Speaking of VIPCO, you will be pleased to know that Arrow Video’s release is a far-cry from the previously ‘digitally remastered’ UK release, and is presented fully uncut for the first time on our shores. The visual quality of the transfer provides a level of detail not available on any previous home video release, UK or otherwise; yet still retains that 80’s film grain quality. In regards to audio, The Mutilator has never sounded better, period. It’s mono 1.0 audio, but doesn’t include the various defects present on previous releases. It won’t be long before the theme song ‘Fall Break’ is buried deep within your psyche.
In terms of additional content Arrow Video have done admirable work with this particular release. If you are familiar with Arrow Video ‘s output then you can expect The Mutilator to be presented on both standard definition DVD and high definition Blu-ray (1080p). The cover itself is also reversible; one side featuring the original poster artwork. There is an optional introduction to the film from Buddy Cooper and assitant special make-up effects artist and editor Edmund Ferrell worth your time, along with two insightful commentaries; one with Buddy Cooper, Edmund Ferrell, John Douglass and Matt Mitler, and the another with Buddy Cooper and Ruth Martinez Tutterow.
Arrow Video also present Fall Breakers: The Story of The Mutilator, a feature length documentary on the making of this cult classic, featuring extensive interviews with the cast and crew as they reflect back positively on their time spent during production. If you didn’t appreciate The Mutilator before, you will after viewing Fall Breakers. It is a genuinely honest account of low budget filmmaking during this time period. Additional featurettes; Mutilator Memories with special make-up effects artist Mark Shostrom, and Tunes for the Dunes with composer Michael Minard are also highlights of a package that includes screen tests, behind the scenes footage, trailers and TV spots, storyboards, the theme song and the original Fall Break screenplay. Excited yet?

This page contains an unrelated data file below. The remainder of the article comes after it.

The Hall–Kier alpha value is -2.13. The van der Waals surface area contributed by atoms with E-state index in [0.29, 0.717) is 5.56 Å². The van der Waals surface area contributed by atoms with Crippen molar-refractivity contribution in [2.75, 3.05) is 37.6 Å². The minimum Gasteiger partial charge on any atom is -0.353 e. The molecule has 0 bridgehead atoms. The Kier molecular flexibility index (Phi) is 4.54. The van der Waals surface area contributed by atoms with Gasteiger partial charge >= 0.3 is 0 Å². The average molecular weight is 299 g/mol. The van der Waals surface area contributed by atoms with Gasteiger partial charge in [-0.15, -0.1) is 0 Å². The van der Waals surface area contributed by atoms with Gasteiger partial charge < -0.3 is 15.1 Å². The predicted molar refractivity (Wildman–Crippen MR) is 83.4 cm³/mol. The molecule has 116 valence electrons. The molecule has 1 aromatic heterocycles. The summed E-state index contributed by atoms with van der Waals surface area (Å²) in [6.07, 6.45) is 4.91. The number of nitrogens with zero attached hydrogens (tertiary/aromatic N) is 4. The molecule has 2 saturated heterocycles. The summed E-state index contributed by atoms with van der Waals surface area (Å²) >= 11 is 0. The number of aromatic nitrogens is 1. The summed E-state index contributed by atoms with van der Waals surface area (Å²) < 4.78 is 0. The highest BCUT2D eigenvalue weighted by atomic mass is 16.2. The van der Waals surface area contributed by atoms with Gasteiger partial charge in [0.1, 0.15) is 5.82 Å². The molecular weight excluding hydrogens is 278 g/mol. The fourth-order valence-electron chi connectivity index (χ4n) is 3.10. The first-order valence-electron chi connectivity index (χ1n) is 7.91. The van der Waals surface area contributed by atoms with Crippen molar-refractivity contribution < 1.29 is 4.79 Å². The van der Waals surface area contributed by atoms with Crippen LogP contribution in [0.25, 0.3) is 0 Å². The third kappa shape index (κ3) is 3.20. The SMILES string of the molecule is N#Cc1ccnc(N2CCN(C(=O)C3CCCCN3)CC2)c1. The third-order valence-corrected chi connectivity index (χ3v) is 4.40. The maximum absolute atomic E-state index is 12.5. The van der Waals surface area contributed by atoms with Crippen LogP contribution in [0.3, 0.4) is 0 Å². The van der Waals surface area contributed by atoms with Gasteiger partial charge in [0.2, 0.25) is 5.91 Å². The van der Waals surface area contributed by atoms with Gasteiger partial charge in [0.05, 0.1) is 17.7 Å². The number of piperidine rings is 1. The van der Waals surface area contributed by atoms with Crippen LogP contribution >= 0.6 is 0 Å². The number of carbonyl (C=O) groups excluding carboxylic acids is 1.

As a slasher fan, you need to have The Mutilator in your collection. The special make-up effects are grotesque in their savagery, showcasing tremendous realism; despite the unintentionally hilarious reaction from one particular victim. But, you know what? Quirks, such as this, are why The Mutilator is worthy of a place on your shelf. Where else can you find outtakes played during the end credits of a horror movie? “We’re goin’ on a fall break!”
The Mutilator is available to buy from Amazon.co.uk; plus if you decide to make a purchase after following the link provided you will have supported Attack From Planet B, so thank you.